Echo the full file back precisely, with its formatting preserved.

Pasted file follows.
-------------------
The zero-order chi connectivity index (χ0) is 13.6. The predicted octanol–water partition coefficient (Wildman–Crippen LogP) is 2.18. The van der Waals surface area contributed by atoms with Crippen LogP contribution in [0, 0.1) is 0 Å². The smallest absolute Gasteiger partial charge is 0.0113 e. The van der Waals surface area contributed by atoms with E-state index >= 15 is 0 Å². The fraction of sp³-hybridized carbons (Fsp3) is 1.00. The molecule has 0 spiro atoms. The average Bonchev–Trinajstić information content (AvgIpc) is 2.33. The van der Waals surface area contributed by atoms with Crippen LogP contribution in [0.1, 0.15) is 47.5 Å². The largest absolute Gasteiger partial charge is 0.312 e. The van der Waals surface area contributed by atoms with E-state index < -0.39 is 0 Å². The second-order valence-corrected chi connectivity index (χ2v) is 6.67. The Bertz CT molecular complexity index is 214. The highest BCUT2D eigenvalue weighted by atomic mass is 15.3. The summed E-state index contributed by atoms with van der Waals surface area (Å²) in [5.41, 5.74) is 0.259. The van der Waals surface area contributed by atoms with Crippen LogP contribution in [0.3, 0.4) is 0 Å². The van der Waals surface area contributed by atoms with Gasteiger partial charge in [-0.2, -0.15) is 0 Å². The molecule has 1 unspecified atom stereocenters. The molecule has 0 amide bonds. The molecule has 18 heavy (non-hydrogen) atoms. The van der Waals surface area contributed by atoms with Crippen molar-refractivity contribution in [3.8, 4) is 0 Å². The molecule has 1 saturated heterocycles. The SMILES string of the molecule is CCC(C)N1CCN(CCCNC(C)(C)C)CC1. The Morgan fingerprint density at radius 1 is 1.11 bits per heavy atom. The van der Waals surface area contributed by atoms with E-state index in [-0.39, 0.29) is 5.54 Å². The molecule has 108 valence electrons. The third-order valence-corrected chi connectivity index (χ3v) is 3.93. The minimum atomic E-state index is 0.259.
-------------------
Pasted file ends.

The zero-order chi connectivity index (χ0) is 13.6. The predicted octanol–water partition coefficient (Wildman–Crippen LogP) is 2.18. The van der Waals surface area contributed by atoms with Crippen LogP contribution in [0, 0.1) is 0 Å². The smallest absolute Gasteiger partial charge is 0.0113 e. The van der Waals surface area contributed by atoms with E-state index >= 15 is 0 Å². The fraction of sp³-hybridized carbons (Fsp3) is 1.00. The molecule has 0 spiro atoms. The average Bonchev–Trinajstić information content (AvgIpc) is 2.33. The van der Waals surface area contributed by atoms with Crippen LogP contribution in [0.1, 0.15) is 47.5 Å². The largest absolute Gasteiger partial charge is 0.312 e. The van der Waals surface area contributed by atoms with E-state index < -0.39 is 0 Å². The second-order valence-corrected chi connectivity index (χ2v) is 6.67. The Bertz CT molecular complexity index is 214. The highest BCUT2D eigenvalue weighted by atomic mass is 15.3. The summed E-state index contributed by atoms with van der Waals surface area (Å²) in [5.41, 5.74) is 0.259. The van der Waals surface area contributed by atoms with Crippen LogP contribution in [0.3, 0.4) is 0 Å². The van der Waals surface area contributed by atoms with Gasteiger partial charge in [-0.2, -0.15) is 0 Å². The molecule has 1 unspecified atom stereocenters. The molecule has 0 amide bonds. The molecule has 18 heavy (non-hydrogen) atoms. The van der Waals surface area contributed by atoms with Crippen molar-refractivity contribution in [3.8, 4) is 0 Å². The molecule has 1 saturated heterocycles. The SMILES string of the molecule is CCC(C)N1CCN(CCCNC(C)(C)C)CC1. The Morgan fingerprint density at radius 1 is 1.11 bits per heavy atom. The van der Waals surface area contributed by atoms with E-state index in [-0.39, 0.29) is 5.54 Å². The molecule has 108 valence electrons. The third-order valence-corrected chi connectivity index (χ3v) is 3.93. The minimum atomic E-state index is 0.259.